The tyranny of the majority

By Charles Bloomer
web posted November 20, 2000

"The tyranny of majorities may be as bad as the tyranny of kings." Arthur James Balfour, 1848-1930

The American founding fathers were incredibly wise. They had experienced firsthand the tyranny of kings and realized that concentrating power in one person was dangerous. They designed the American governmental system such that power would be spread among three equal branches of government. Rejecting the divine right of monarchy, they felt that government was only legitimate when governing by the consent of the governed.

The founding fathers also realized that pure democracy was nothing more than a fancy term for mob rule. They knew that the majority was not always right. They gave us a country not ruled by the majority, but ruled by law - a nation of laws, not of men. Thomas Jefferson, in his first inaugural address in 1801 said, "Though the will of the majority is in all cases to prevail, that will to be rightful must be reasonable;...the minority possess their equal rights, which equal law must protect, and to violate would be oppression". The law provides protection when the majority is wrong.

The American founders gave us a constitution that was intended to act as a damper on the emotions and passions of the public, and as a restriction on overbearing government that would pander to those emotions and passions. This constitution would protect a minority when that minority was right.

Every civilized society needs laws, needs rules to govern behavior. Without laws, we are subject to the impulses of the majority or to those with the means to enforce their whims. In the late 18th century, the king had the power to enforce his desires, no matter how oppressive. Later in the same century, the French Revolution showed the brutality of mob rule - emotional, irrational democracy in action. The French atrocities may have been democratic, that is, sanctioned by the majority, but they were still atrocities.

The American revolution, by contrast, was violent but not destructive, except to the existing tyranny. That's because American revolutionary leaders had the foresight to see that the existing tyrannical system had to be replaced with a system based on law. Humans are emotional by nature. Law is objective; justice is blind. The flaws in our system of governance are caused not by the nature of law, but by the emotional application of the law by people. Injection of irrational emotionalism into the law subverts the intent of the law, and opens the door for abuse, oppression and tyranny.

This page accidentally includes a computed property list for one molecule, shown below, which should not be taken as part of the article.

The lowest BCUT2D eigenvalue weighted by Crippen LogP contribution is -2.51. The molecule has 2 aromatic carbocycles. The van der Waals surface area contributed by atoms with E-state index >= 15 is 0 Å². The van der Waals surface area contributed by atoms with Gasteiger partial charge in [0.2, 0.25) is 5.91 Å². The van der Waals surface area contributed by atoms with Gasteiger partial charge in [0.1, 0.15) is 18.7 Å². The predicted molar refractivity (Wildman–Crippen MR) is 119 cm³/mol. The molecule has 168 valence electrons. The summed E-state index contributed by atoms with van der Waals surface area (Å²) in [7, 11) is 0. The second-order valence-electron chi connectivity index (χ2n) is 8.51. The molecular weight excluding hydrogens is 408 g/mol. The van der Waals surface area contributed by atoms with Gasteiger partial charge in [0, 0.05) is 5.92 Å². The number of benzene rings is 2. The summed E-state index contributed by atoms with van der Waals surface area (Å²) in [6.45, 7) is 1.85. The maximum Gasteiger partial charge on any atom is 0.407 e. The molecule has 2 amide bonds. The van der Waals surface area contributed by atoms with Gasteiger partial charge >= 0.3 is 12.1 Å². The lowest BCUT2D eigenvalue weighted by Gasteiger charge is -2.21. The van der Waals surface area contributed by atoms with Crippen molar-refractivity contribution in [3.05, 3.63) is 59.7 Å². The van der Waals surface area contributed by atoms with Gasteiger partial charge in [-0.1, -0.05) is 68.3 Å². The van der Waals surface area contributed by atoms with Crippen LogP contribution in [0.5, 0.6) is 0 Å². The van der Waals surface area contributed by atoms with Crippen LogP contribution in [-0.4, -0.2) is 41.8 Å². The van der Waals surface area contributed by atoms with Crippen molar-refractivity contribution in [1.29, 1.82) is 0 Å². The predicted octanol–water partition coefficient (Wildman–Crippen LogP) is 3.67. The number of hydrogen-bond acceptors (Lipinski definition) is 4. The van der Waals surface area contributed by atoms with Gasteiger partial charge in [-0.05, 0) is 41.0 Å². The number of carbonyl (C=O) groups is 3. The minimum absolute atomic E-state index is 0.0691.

Our constitution is the foundation of our American way of life. The laws that flow from the constitution provide the framework for our behavior in our society. In general, we accept the laws that govern us because we acknowledge the need for structure, for rules, for limitations on our actions. We accept these laws and other rules - what Frederick Hayek calls "rules of just behavior" - because we believe that they are in our best interest. We would not accept a majority ruling that abolished the Bill of Rights, or one that legalized murder because we know that these actions would not support the general welfare of our nation. Instinctively, we know that the majority is not always right.

Despite the rantings and blatherings of politicians and media types recently, America is not a democracy. We are not ruled by "the will of the people". America is a republic with democratically, though not necessarily directly, elected representatives. Being democratically elected gives representatives credibility and legitimacy. This does not mean that our representatives in government should bend unquestioningly to the will of the people. We expect our representatives to use their good judgment and to do that which is in the best interest of the nation. In addition, we expect them to support and uphold the basic foundations of our system - the constitution and the rule of law.

In political science, democracy is an interesting concept, but in reality it doesn't work. Democratic theory ignores human emotions and passions. The theory does not account for selfishness, bias, prejudice or ignorance. These real life attitudes make necessary laws and rules to prevent the potential abuses of power caused by unbridled emotion.

Thanks to the American founders, we enjoy unprecedented freedom and liberty. But that freedom and liberty could slip through our fingers if we are not vigilant. We can be governed by the rule of law, or we can be subjected to the tyranny of the majority.

(c) 2000 Charles Bloomer. Mr. Bloomer is a senior writer for Enter Stage Right. He can be contacted at

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